It’s been a while since I posted anything. I have been writing a lot of non-fiction lately and it has taken a lot of my time, but I wanted to post this piece. I was given an assignment to write about Hunter S Thompson and his abuse of drugs and alcohol. This is what I wrote before I got the full instructions. The finished piece was good, but I thought this was more playful and better suited to my personal blog.
I’ve never been a big fan of personal heroes. Heroes have an elevated position that creates unrealistic standards of who and what they are. It’s like the objectification of women to me, it’s fun intellectually, but as soon as they start talking the cover is blown. They become human, and therefore cease to be objects. I have never liked objectification so I never had heroes. When it comes to writing there are perhaps two people, and I regret that they are both white men. I wish there was a more inclusive list in my head, but there isn’t so we need to move past this. One is William S Burroughs and the other is Hunter S Thompson. Luckily they are both deceased so they’re actions are immortalized and fixed. I can objectify them all I want now.
The subject of this article is Hunter S Thompson and his prolific drug and alcohol use. I have used both drugs and alcohol, but never to the legendary levels that Mr. Thompson used drugs and alcohol. I thought it would be an interesting experiment to try and follow his drug regimen as listed through multiple sources on the internet here, here, and here. I would also like to note that I am not lampooning Mr. Thompson’s gonzo style so much as paying homage to a man that meant a lot to me over the years. You would see through it in a heartbeat if I tried.
His drug regimen began at 3pm when he woke. He would apparently have Chivas Regal, a Dunhill cigarette and read the paper. I have none of those things, so I am already off to a bad start. It follows with Cocaine at 3:45. I don’t have that either. Luckily as of the time of this writing it is only 9:43 am so I have time before his schedule takes effect. Chivas Regal is a blended Scotch Whiskey and fairly easy to acquire. The Dunhills will be easy as well, they just require a walk to the store. I will resume writing once I return.
I couldn’t find a newspaper, I found it odd, but they were out at every gas station that I passed. I was walking into the last grocery store on my way back when I saw him. A man of about 6 feet tall with dark sunglasses. He had a stack of newspapers under his arm and was moving rapidly towards a vehicle that was idling nearby. I ran towards him, but was not quick enough to catch him. The vehicle sped away and nearly clipped me as it moved past. I lit a cigarette and decided a free City Pages would work in place of an honest newspaper.
Cocaine is not as difficult to acquire as you might think. I don’t have any great connections in the city. I do not know any drug dealers. I didn’t think I knew any. I was mistaken. I passed a friend on my way to get a newspaper, we’ll call him J for sake of anonymity. I told him about my bold experiment. He said, without skipping a beat, “How much do you need?” I told him quite a lot to really do the experiment properly. He replied, “Meet me back here in about twenty minutes.” I agreed and decided to drink some of the Chivas while I waited.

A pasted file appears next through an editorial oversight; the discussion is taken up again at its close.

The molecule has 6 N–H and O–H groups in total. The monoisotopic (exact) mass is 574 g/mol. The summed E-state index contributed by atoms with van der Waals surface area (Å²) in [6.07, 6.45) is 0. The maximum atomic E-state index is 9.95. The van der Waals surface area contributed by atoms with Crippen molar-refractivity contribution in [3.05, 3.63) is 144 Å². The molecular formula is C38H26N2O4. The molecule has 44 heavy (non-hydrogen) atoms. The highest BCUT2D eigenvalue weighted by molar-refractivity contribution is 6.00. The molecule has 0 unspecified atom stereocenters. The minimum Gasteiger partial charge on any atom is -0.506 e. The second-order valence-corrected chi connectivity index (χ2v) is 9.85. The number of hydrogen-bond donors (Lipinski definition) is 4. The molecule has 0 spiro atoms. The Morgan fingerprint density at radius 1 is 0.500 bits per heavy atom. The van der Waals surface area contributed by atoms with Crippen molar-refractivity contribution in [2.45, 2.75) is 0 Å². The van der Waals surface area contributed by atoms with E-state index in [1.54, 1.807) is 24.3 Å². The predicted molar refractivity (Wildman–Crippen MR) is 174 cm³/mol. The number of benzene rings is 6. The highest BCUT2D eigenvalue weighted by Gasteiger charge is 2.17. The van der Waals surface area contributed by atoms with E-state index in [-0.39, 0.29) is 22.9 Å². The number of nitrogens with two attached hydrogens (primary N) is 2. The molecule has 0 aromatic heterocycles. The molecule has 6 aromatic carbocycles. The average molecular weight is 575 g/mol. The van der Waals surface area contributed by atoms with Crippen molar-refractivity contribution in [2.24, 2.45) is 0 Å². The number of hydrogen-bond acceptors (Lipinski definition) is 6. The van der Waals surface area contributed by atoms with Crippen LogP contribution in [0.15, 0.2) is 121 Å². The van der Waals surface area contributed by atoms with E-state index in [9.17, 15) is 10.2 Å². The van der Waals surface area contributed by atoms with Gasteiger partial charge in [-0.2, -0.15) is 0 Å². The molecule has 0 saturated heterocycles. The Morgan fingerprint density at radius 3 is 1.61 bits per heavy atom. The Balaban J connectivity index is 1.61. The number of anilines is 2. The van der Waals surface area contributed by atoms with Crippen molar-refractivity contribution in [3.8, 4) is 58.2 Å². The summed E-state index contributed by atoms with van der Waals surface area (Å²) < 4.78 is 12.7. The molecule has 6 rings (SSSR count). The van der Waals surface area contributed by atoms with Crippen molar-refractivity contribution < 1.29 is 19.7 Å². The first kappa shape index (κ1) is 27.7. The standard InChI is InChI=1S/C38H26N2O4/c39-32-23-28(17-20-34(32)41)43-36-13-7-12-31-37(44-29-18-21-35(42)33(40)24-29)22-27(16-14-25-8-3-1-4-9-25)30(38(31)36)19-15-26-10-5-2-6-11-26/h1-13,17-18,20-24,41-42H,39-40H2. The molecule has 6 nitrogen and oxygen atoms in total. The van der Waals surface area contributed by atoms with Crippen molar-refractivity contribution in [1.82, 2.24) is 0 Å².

It is not legal to drink in public where I live. I don’t usually drink before noon, but given the fact that I was waiting for coke on a city street to help write an article about Hunters S. Thompson I suddenly felt painfully sober at 11 am. I cracked the bottle and took a deep pull.
I sat on a nearby bench waiting for my drugs and sipping at my bottle. When you sip on a bottle of alcohol it has been my experience that it is difficult to gauge how much you have drunk. When my friend returned I stood to greet him. All the alcohol I had ingested hit me like a tidal wave and I felt my head swoon. A glance at the bottle in my hand told me I had about half the bottle put away. Not too shabby, but I hadn’t eaten much so the sudden inebriation was intensified and I doubled over. I reached out to the bench that I was sure existed, but missed and cracked my head on the cement. The bottle rolled gently to a patch of grass and was feeding the ground with its contents.
After J was done laughing he helped me up and grabbed what was left of the scotch. I blathered at him and tried to hand him money for the drugs. He pushed my hand away and kept telling me to put the cash back in my pocket. I was insistent, “I need that coke.” I yelled. That’s when I heard a new voice above me. I looked up and saw what appeared to be a pit bull dressed as a man. He had a dark blue bullet proof vest and a matching hat. He barked in a way that sounded like an order, but I was beyond the English language at that point and tried to ignore him in the hopes that he would go away. The rest of the encounter was a blur. What I do know is that I was not arrested and neither was my friend, since he was unable to score the drugs he was sure he could procure. I was given a fine and my scotch was taken from me.
By some miracle I made it back to my place and promptly passed out in the doorway. 3 o’clock came and went and I woke somewhere around 7 very sore and unable to turn my neck. I considered the experiment over and a complete failure. I couldn’t get past breakfast and that is my lament, but as Hunter once said, “I hate to advocate for drugs and alcohol, but they’ve worked so well for me.” I am not Hunter and to tell the complete truth I am glad of this. I am more glad that he was the inspiration for adventures like this and it is his spirit that sometimes spurs me to push myself beyond the ordinary boundaries I am acquainted with.
Thank you Mr. Thompson and I wish you well wherever you may be.